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What Motivates Consumers to Rent or Buy a Residence?

by Chicago Agent

rent-or-buy-homeownership-renting-fannie-mae-consumers-study

A new study by Fannie Mae has looked into why certain consumers choose to rent or buy for their housing needs.

By Peter Ricci

It’s one of the titanic arguments in the world of real estate – rent or buy?

Indeed, few arguments in our beloved business inspire such fervent support, and few have been fueled more successfully by the housing downturn. As the rental vacancy rate has fallen to its lowest level in decades, housing affordability is at its highest level in the history of NAR’s affordability index, a divide that leaves one wondering what choices consumers will make to satisfy their housing needs – a question that Fannie May has attempted to answer in a new report.

Variables of Homebuying 101

For its study, Fannie analyzed two variables: current homeownership status (how do you live?), and prospective homeownership intent (if you were moving, how would you live?). Here’s what they found:

  • Demographics – the respondent’s income, age, marital status, employment status, urbanicity and race – were far and away the most influential factors on whether individuals rented or owned, with 79 percent chalking their current status up to those reasons.
  • Interestingly, the group that believed their housing decision made the most sense was renters, with 28 percent making that statement, compared to 17 percent of mortgage owners and 15 percent of outright owners.
  • Twenty-five percent of mortgage owners said they purchased a house because of the ease of attaining financing.

The Benefits of Homeownership

Perhaps the most promising finding of Fannie’s survey, though, was the resiliency of most consumers, and the fact that despite economic adversity, many still see homeownership’s benefits and aspire to own a home. Despite exposure to mortgage default, perceived home value appreciation/depreciation and negative equity, none was a significant factor in predicting an individual’s intentions to own a home for their next move.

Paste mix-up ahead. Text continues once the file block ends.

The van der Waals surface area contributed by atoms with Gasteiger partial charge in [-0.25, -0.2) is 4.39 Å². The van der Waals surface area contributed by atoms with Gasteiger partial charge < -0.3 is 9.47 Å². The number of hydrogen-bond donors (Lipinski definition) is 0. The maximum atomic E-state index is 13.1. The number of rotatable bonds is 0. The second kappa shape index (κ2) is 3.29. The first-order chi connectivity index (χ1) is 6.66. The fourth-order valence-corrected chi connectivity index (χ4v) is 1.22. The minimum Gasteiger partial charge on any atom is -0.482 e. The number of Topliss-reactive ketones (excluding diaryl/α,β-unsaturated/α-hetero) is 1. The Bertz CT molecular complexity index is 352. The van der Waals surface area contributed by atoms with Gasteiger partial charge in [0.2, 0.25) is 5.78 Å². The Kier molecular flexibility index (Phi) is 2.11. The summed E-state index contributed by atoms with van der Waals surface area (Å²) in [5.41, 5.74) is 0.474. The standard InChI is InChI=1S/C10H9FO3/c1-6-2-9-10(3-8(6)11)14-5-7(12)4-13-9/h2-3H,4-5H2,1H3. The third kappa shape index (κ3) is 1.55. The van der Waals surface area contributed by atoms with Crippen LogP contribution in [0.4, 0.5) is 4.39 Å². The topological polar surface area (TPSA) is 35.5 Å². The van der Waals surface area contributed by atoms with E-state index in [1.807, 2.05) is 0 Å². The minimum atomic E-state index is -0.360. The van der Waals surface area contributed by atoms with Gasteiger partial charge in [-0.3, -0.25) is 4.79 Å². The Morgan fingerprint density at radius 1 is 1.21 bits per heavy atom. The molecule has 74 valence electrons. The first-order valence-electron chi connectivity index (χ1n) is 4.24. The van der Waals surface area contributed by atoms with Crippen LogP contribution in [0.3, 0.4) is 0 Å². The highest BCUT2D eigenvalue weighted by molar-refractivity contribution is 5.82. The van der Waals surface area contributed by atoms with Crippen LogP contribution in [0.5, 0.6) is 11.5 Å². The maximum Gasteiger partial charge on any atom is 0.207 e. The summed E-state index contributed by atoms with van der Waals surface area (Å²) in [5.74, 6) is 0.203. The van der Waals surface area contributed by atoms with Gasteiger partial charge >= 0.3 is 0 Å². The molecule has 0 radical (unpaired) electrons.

After all, in its 2011 National Housing Survey, Fannie found that 85 percent of respondents still felt that owning made more long-term financial sense than renting, which goes to show what we hear every day from agents: even after the toughest economic climate since the Great Depression, consumers are still interested in the benefits of homeownership.

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Comments

  • Groperty says:

    We can only hope that people are using a financial planner to make long-term financial commitments. Mortgage rules have been tightened and financing is relatively easy to come by (as a quarter of the respondents suggested) – people just need to be realistic and not purchase a property that is the absolute maximum they can afford. We need to adopt a post-recession mentality, in other words we need to create a contingency fund for our contingency funds.

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